New from CGD

Zoellick Pushes New Approaches for World Bank in CGD Speech

April 07, 2008

Robert Zoellick speaks at the Center for Global DevelopmentWorld Bank president Robert Zoellick outlined new approaches for the World Bank to take to help solve global problems in a major speech delivered at an event organized by the Center for Global Development ahead of the Bank/IMF Spring Meetings.

The wide-ranging speech included a proposal for sovereign wealth funds to invest one percent of their holdings in sub-Saharan Africa as a way of tapping global liquidity to boost investment opportunities and development. Other issues he discussed included high global food prices; the need for a global trade deal; and efforts to address the so-called "resource curse," the troubles that often plague countries rich in oil and other high-value commodities.

The April 2 speech was well-received by a standing room-only crowd of nearly 200 people including development policy experts, policymakers, researchers, and representatives of international NGOs. A key theme--and one that Zoellick returned to during the Q&A--was the need for the bank to go beyond its traditional focus on country lending. (More photos, transcript, and video available here)

"In some ways, the bank is becoming more of a venture fund for development," he said. "Part of my message today is we need to be agile in addressing what comes up in the market place. . . . So part of the governance issue will be whether we get the freedom to do that."

CGD president Nancy Birdsall welcomed Zoellick's interest in pushing for solutions in which the bank would play a catalytic role, offer new non-loan financial products, and help to create new financial markets that serve the interests of poor people in developing countries.

"This speech may well mark the moment when you are truly ushering the World Bank finally into the 21st century," she said, congratulating Zoellick after the speech. "Many of us applaud these ideas. We will be continuing our efforts to help you make a reality out of the many good ideas and the 21st agenda you are setting."

In a blog post the next day, Birdsall said that she hoped that Zoellick would be able to quickly bring on board the bank's 10,000 staff members and its shareholders--the nations of the world. On climate change, she noted, progress so far has been painfully slow.

During his speech, Zoellick said that sovereign wealth funds hold an estimated $3 trillion in assets.

"If the World Bank Group can help create the platforms and benchmarks, the investment of even one percent of their assets would draw $30 billion to African growth, development, and opportunity," he said. He pledged that the World Bank Group would work with sovereign wealth funds to achieve this goal.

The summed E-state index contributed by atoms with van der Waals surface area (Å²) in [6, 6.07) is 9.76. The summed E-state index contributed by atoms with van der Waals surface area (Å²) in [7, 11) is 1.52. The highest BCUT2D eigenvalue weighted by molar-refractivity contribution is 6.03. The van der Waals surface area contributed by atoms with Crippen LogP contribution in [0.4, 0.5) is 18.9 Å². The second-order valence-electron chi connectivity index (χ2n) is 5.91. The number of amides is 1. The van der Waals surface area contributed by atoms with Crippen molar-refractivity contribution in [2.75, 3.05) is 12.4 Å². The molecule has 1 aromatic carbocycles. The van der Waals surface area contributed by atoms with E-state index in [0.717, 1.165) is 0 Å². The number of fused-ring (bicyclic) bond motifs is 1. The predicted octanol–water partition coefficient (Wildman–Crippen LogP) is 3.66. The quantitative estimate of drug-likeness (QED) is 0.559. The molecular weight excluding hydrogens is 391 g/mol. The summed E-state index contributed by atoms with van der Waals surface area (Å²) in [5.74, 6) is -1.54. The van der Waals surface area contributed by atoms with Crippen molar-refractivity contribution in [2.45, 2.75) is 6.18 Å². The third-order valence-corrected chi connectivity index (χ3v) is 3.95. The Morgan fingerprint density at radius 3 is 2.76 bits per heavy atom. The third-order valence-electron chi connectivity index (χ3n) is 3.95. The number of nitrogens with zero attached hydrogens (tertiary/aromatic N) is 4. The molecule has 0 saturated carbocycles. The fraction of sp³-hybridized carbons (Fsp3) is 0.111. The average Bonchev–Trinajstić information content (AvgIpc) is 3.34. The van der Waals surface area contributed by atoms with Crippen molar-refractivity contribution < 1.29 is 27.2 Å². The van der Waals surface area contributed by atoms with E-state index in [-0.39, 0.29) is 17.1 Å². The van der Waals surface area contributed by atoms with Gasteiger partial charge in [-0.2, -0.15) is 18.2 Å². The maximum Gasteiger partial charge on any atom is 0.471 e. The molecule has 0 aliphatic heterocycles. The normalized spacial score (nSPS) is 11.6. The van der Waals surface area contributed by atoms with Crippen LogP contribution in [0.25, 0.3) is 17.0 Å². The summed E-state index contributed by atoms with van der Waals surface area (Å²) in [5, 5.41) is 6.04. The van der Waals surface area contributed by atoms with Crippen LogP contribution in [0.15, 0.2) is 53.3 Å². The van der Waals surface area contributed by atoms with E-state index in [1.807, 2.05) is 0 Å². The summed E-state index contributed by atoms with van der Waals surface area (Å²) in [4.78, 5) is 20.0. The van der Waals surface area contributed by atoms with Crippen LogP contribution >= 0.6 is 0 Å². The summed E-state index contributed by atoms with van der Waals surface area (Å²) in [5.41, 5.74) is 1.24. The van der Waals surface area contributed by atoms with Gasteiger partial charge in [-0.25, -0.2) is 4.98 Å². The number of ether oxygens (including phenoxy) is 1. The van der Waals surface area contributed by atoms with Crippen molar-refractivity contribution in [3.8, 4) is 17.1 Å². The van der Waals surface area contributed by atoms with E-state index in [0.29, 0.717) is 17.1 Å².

On rising food prices, Zoellick also called for a New Deal for Global Food Policy.

"The World Bank Group estimates that 33 countries around the world face potential social unrest because of the acute hike in food and energy prices. For these countries, where food comprises from half to three-quarters of consumption, there is no margin for survival," he said.

Zoellick said the immediate priority was for the United States, the European Union, Japan, and other developed countries to provide the United Nations' World Food Program with the $500 million it needs for emergency food supplies. For its part, the bank is backing feeding and cash programs for vulnerable people and public work-for-food programs, he said.

But he said a New Deal for Global Food Policy also required a shift from traditional food aid to funding programs that help to build local food markets and boost farm production in order to create a "Green Revolution" for sub-Saharan Africa.

Zoellick also warned the time was "now or never" for breaking the Doha Round impasse and reaching a global trade deal, and he criticized rising protectionism in the U.S. and elsewhere.

"This moment of decision is not only for the Doha Round. It is for trade itself. Powerful voices across the political spectrum, including in my own country, are calling for, and rationalizing, protectionism," he said. This economic isolationism signals a defeatism that will reap the losses, not the gains, of globalization."

Zoellick said the Bank Group was also working to help developing countries seize the opportunities of high prices for energy and minerals, while at the same time ensuring the benefits for resource rich countries were inclusively spread among their people.

He said the Bank was building on the Extractive Industries Transparency Initiative (EITI), which encourages resource rich countries to publish and verify company payments and revenues from oil, gas, and mining so their citizens can hold them more accountable. An EITI++ would expand this approach to include such areas as the awarding of contracts, improving economic management, and investing revenues effectively in sustainable development," he said.